Grammar, Punctuation & Phrases

A collection of answers to grammar, spelling and punctuation questions, plus explanations on the origins of popular phrases.

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Similes are like spices for writing: Used in the right proportion, they can add zest and verve to your prose. Once you're familiar with them, you'll likely notice that simile examples abound in everyday speech, writing, song lyrics and even advertising slogans.

By Zach Taras

Figurative language is a cornerstone of expressive writing. Unlike literal language, which conveys information plainly and directly, figurative language introduces an imaginative spark, offering the reader new ways to view ideas and emotions.

By Marie Look

Do you know when to use to vs. too? In spoken English language, the two words sound exactly the same, but they have different meanings.

By Sascha Bos

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There are plenty of examples of people being caught red-handed in real life. But what does it really mean?

By Laurie L. Dove

British slang is known to contain some of the most colorful colloquialisms in the world, so queue up as we bandy about a few cheeky ones.

By Alia Hoyt

The word "hack" has evolved so much over time that, instead of suggesting a shadowy criminal act, it now means you've found the very best way to do something.

By Jesslyn Shields

Surely you've heard the phrase before. You've probably used it. But where did it come from and what is the meaning behind it?

By Kristen Hall-Geisler

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"Then" and "than" have confused some people for ever — probably because they sound alike. However, there's an easy way to know which word to use.

By Kristen Hall-Geisler

Who's got the lowdown on whose birthday it is today? "Who's" and "whose" are always a challenge to get right, but we've got some pro tips.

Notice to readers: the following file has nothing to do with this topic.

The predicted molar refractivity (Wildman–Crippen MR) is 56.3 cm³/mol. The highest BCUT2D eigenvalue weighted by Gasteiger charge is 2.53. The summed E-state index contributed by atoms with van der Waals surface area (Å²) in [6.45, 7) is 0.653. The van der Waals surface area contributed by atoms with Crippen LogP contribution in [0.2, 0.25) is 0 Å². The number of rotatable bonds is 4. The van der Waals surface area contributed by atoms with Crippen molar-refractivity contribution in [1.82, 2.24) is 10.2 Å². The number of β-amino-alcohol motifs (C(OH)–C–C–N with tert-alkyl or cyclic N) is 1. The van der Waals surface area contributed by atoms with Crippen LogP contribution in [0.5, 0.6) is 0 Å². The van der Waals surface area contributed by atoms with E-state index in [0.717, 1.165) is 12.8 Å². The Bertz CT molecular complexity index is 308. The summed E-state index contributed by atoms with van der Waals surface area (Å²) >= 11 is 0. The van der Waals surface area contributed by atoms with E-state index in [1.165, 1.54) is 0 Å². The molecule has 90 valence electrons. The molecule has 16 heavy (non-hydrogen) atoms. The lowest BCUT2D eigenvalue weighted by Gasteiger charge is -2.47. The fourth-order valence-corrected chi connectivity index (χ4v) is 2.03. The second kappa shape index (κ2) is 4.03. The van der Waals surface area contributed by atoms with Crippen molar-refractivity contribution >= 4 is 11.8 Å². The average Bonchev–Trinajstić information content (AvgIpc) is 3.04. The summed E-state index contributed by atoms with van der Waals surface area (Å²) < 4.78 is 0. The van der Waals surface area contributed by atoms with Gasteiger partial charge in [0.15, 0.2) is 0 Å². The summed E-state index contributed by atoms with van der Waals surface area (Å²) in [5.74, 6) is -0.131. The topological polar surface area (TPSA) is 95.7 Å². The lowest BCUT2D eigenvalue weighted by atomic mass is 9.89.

By Laurie L. Dove

Knowing when to use a semicolon is a matter of remembering that a semicolon is a cross between a pause and a period.

By Laurie L. Dove

These two words are often used interchangeably and incorrectly, so here's how to know when to use "affect" vs. "effect."

By Laurie L. Dove

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The fad for abbreviations like LOL is nothing new. In fact, this trend in the 1840s spawned the greatest abbreviation of all, "OK." Let's look at the history behind "America's greatest word."

By Dave Roos

Y'all, the contraction of the words "you" and "all," is making its move out of the American South to places as far afield as Australia.

By Carrie Tatro

SOS was the most commonly used distress signal from the turn of the 20th century until before WWII. But exactly what does SOS mean?

By Jesslyn Shields

We use these abbreviations all the time, but what do they actually mean?

By Jesslyn Shields

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Many people think 'Latine' is a better gender-inclusive term than 'Latinx.' Here's why.

By Melissa K. Ochoa

How did blue collar, white collar (and pink collar!) end up in our lexicon, and what are the origins of their meanings?

By Kristen Hall-Geisler

It's a strange phrase when you think about it, as people don't normally ride pigs. So where did it come from?

By Melanie Radzicki McManus

The origin of this false grammatical no-no is lost to history. But, we still shy away from starting sentences with coordinating conjunctions. And here's why.

By Laurie L. Dove

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When you're holding something together with nothing more than spit and perhaps some duct tape (duck tape?), what is the correct term, jury- or jerry-rigged?

By Laurie L. Dove

To be "on the lam" means to be on the loose or on the run, but what does "lam" mean and where does this colorful phrase come from?

By Kristen Hall-Geisler

It's a phrase appropriate to Thanksgiving as well as other times of the year. But the most popular origin story has a disturbing explanation.

By Alia Hoyt

No one ever says "heveled" or "gruntled." Do these words even exist? Not every word needs an opposite to prop it up. Here's why.

By Kristen Hall-Geisler

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You've surely heard it in the movies even if you've never used it. So who came up with the phonetic alphabet and why is it used?

By Kristen Hall-Geisler

Whether these people knew it or not, their famous last words made a real statement. How many can you figure out?

By Alia Hoyt